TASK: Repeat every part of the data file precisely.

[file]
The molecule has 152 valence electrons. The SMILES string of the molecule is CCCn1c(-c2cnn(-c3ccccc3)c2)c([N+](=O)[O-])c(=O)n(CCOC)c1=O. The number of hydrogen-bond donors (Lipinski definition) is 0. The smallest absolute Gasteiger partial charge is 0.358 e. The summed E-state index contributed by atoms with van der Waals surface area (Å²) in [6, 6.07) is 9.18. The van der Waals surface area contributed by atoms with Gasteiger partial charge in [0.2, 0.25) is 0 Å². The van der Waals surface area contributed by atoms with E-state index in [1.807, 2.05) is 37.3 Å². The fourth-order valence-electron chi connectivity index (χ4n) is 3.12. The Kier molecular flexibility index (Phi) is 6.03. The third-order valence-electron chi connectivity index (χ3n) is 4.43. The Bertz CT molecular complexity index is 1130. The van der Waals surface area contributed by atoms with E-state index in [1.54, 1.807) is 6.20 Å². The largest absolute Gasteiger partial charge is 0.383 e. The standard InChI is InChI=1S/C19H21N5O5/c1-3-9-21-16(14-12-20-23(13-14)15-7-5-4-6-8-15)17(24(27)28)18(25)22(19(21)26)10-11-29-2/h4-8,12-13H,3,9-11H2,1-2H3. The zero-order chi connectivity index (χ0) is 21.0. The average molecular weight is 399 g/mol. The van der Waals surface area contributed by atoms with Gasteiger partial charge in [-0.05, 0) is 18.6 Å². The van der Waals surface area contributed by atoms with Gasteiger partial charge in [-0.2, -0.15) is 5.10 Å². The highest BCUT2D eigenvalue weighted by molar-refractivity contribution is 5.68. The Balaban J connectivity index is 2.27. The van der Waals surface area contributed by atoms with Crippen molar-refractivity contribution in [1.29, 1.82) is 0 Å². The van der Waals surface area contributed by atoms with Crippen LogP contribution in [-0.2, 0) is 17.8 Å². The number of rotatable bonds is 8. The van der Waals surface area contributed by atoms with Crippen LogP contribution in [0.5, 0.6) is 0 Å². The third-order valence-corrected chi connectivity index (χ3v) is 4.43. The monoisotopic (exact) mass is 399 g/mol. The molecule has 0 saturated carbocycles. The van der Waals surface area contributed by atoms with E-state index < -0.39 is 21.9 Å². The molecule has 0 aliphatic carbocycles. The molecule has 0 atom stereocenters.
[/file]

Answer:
The molecule has 152 valence electrons. The SMILES string of the molecule is CCCn1c(-c2cnn(-c3ccccc3)c2)c([N+](=O)[O-])c(=O)n(CCOC)c1=O. The number of hydrogen-bond donors (Lipinski definition) is 0. The smallest absolute Gasteiger partial charge is 0.358 e. The summed E-state index contributed by atoms with van der Waals surface area (Å²) in [6, 6.07) is 9.18. The van der Waals surface area contributed by atoms with Gasteiger partial charge in [0.2, 0.25) is 0 Å². The van der Waals surface area contributed by atoms with E-state index in [1.807, 2.05) is 37.3 Å². The fourth-order valence-electron chi connectivity index (χ4n) is 3.12. The Kier molecular flexibility index (Phi) is 6.03. The third-order valence-electron chi connectivity index (χ3n) is 4.43. The Bertz CT molecular complexity index is 1130. The van der Waals surface area contributed by atoms with E-state index in [1.54, 1.807) is 6.20 Å². The largest absolute Gasteiger partial charge is 0.383 e. The standard InChI is InChI=1S/C19H21N5O5/c1-3-9-21-16(14-12-20-23(13-14)15-7-5-4-6-8-15)17(24(27)28)18(25)22(19(21)26)10-11-29-2/h4-8,12-13H,3,9-11H2,1-2H3. The zero-order chi connectivity index (χ0) is 21.0. The average molecular weight is 399 g/mol. The van der Waals surface area contributed by atoms with Gasteiger partial charge in [-0.05, 0) is 18.6 Å². The van der Waals surface area contributed by atoms with Gasteiger partial charge in [-0.2, -0.15) is 5.10 Å². The highest BCUT2D eigenvalue weighted by molar-refractivity contribution is 5.68. The Balaban J connectivity index is 2.27. The van der Waals surface area contributed by atoms with Crippen molar-refractivity contribution in [1.29, 1.82) is 0 Å². The van der Waals surface area contributed by atoms with Crippen LogP contribution in [-0.2, 0) is 17.8 Å². The number of rotatable bonds is 8. The van der Waals surface area contributed by atoms with Crippen LogP contribution in [0.5, 0.6) is 0 Å². The third-order valence-corrected chi connectivity index (χ3v) is 4.43. The monoisotopic (exact) mass is 399 g/mol. The molecule has 0 saturated carbocycles. The van der Waals surface area contributed by atoms with E-state index < -0.39 is 21.9 Å². The molecule has 0 aliphatic carbocycles. The molecule has 0 atom stereocenters.